A Unique Horse Riding Experience at the Florida Agricultural Museum
It’s prime riding season, and horseback riders looking for a unique experience can ride the trails at the Florida Agricultural Museum near St. Augustine. There Barn Manager Cheryl Carl offers guided trail riding with a small team of horses, one of them a 12-year-old Florida Cracker Horse named Supressa.[emember_protected custom_msg=”Click here and register now to read the rest of the article!”]
Part of a rare breed brought to Florida in the 1500s with Ponce de Leon, Supressa is a descendant of the Spanish Iberian horses instrumental in early Florida agriculture. The breed is small and finely built, sure footed and hardy, making it especially suited for children riders.
“She’s a little diva. There’s certain horses she doesn’t like,” Carl says of Supressa. “She’s a mare.” Although Supressa is one of the featured horses on the museum tours, all the extra attention hasn’t seemed to spoil her. “She’s a hard worker. It’s not gone to her head,” she elaborates.
The cool fall weather is ideal for rides. Beautiful blue skies, with virtually no insects, are part of the appeal. The prime season runs through the end of June, when temperatures begin to climb. “When it’s muggy, it’s hard for everybody,” Carl observes. “It’s a lot easier [now] on the horses too. They like this kind of weather.”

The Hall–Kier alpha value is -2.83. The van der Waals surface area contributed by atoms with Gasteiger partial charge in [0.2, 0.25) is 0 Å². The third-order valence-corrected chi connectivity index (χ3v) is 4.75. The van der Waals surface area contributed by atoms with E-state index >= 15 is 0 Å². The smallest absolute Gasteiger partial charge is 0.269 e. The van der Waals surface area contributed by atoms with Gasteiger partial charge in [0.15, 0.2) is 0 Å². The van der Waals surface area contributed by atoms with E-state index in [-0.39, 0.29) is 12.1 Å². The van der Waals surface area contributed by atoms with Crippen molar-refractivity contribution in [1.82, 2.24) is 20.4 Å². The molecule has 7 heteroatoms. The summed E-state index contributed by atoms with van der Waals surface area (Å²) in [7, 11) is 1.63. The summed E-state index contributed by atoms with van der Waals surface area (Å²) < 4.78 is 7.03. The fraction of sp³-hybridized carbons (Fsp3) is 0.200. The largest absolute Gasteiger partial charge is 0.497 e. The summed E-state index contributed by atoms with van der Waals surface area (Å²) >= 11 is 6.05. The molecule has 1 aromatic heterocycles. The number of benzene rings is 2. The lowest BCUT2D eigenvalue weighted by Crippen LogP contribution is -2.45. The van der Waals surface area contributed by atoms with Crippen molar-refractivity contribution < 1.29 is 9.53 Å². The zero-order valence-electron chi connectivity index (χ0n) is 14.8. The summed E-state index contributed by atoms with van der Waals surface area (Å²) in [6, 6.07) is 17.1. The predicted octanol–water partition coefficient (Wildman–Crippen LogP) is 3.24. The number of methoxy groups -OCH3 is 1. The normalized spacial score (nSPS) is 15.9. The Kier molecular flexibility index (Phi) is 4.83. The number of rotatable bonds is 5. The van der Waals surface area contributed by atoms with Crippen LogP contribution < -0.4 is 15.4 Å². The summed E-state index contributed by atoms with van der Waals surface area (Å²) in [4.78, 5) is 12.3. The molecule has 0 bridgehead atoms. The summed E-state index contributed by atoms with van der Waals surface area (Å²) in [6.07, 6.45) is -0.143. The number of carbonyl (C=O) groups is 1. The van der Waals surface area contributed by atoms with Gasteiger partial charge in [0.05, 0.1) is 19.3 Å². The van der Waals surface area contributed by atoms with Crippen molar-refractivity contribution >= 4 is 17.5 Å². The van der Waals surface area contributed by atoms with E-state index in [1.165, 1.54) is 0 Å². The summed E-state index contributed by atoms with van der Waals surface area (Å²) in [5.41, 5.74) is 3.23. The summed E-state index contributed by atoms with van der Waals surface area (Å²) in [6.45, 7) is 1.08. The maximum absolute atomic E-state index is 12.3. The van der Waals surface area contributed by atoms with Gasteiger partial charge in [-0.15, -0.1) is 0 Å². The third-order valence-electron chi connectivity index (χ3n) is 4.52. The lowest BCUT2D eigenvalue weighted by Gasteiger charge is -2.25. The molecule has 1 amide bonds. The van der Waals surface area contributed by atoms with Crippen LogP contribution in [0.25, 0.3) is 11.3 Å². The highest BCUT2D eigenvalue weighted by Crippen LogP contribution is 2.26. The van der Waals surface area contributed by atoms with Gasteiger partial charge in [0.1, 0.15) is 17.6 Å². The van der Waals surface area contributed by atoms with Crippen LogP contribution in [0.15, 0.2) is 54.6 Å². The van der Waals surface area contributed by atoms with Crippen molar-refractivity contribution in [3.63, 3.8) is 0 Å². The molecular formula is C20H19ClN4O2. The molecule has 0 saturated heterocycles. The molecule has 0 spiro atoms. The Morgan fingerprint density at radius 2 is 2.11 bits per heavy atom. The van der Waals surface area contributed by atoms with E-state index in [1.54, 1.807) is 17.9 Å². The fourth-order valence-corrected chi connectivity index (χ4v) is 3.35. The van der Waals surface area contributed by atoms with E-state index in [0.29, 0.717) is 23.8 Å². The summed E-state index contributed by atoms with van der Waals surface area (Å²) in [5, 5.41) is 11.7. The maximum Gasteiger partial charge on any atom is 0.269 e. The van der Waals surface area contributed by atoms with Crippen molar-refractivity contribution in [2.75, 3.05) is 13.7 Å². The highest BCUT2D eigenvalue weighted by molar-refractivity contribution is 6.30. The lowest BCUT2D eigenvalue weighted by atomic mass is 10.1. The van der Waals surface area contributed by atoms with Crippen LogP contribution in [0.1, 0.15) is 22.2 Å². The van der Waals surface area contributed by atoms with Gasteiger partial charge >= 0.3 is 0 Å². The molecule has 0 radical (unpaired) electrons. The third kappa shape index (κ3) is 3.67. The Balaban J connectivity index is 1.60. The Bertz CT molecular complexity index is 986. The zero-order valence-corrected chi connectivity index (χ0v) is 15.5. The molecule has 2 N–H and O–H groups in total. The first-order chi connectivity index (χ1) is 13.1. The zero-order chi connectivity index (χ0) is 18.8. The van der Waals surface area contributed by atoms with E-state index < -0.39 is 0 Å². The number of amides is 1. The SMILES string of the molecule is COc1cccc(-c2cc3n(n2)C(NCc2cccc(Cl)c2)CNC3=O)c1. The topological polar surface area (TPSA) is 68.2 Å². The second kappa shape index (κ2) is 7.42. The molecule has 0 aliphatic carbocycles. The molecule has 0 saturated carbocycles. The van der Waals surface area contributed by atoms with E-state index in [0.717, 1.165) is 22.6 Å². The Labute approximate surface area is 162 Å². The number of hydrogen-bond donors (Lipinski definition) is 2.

Florida Agricultural Museum is located at Palm Coast, about a 25-minute drive from downtown St. Augustine. They have 460 acres with sandy trails in a prairie-type setting. Riders can cross over land bridges— one of them above Interstate 95. There is also riding at the nearby Princess Place Preserve.
Guided trail rides are available by appointment seven days a week. Riders must have the cognitive abilities of an eight year old and be physically fit to ride. The rides cost $50 per hour, per rider with a two-rider minimum; skill levels range from novice to advanced.
Carl suggests making an appointment at least a day or two in advance. “I won’t mix a group. I won’t put you and your family with strangers,” she adds.
On tours, Carl can take riders by historic buildings at the museum. Unlike other riding facilities, their goal is to be a museum. The rides were added to raise extra funds for the facility’s upkeep.
In addition to guided rides, the museum offers Western and English riding lessons, plus special needs riding and summer riding camps.
column by CHERYL ROGERS [/emember_protected]